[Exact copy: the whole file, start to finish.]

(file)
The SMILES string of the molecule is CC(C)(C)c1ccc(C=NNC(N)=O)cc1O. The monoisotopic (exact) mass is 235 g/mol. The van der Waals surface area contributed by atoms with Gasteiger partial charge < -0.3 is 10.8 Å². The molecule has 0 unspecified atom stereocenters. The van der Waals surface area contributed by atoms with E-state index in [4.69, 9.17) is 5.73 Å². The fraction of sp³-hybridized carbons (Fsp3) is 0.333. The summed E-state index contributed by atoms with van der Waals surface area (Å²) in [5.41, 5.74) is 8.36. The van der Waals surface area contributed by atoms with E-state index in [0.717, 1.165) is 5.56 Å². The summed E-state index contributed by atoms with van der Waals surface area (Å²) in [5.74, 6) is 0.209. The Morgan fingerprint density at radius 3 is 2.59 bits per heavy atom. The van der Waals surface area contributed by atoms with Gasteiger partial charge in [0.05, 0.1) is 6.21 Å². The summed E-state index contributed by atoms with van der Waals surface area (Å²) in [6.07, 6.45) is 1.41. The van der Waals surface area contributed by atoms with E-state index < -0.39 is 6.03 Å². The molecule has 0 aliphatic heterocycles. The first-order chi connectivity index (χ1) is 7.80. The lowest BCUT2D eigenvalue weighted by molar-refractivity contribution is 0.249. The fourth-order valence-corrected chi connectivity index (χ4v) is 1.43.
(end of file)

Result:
The SMILES string of the molecule is CC(C)(C)c1ccc(C=NNC(N)=O)cc1O. The monoisotopic (exact) mass is 235 g/mol. The van der Waals surface area contributed by atoms with Gasteiger partial charge < -0.3 is 10.8 Å². The molecule has 0 unspecified atom stereocenters. The van der Waals surface area contributed by atoms with E-state index in [4.69, 9.17) is 5.73 Å². The fraction of sp³-hybridized carbons (Fsp3) is 0.333. The summed E-state index contributed by atoms with van der Waals surface area (Å²) in [5.41, 5.74) is 8.36. The van der Waals surface area contributed by atoms with E-state index in [0.717, 1.165) is 5.56 Å². The summed E-state index contributed by atoms with van der Waals surface area (Å²) in [5.74, 6) is 0.209. The Morgan fingerprint density at radius 3 is 2.59 bits per heavy atom. The van der Waals surface area contributed by atoms with Gasteiger partial charge in [0.05, 0.1) is 6.21 Å². The summed E-state index contributed by atoms with van der Waals surface area (Å²) in [6.07, 6.45) is 1.41. The van der Waals surface area contributed by atoms with E-state index < -0.39 is 6.03 Å². The molecule has 0 aliphatic heterocycles. The first-order chi connectivity index (χ1) is 7.80. The lowest BCUT2D eigenvalue weighted by molar-refractivity contribution is 0.249. The fourth-order valence-corrected chi connectivity index (χ4v) is 1.43.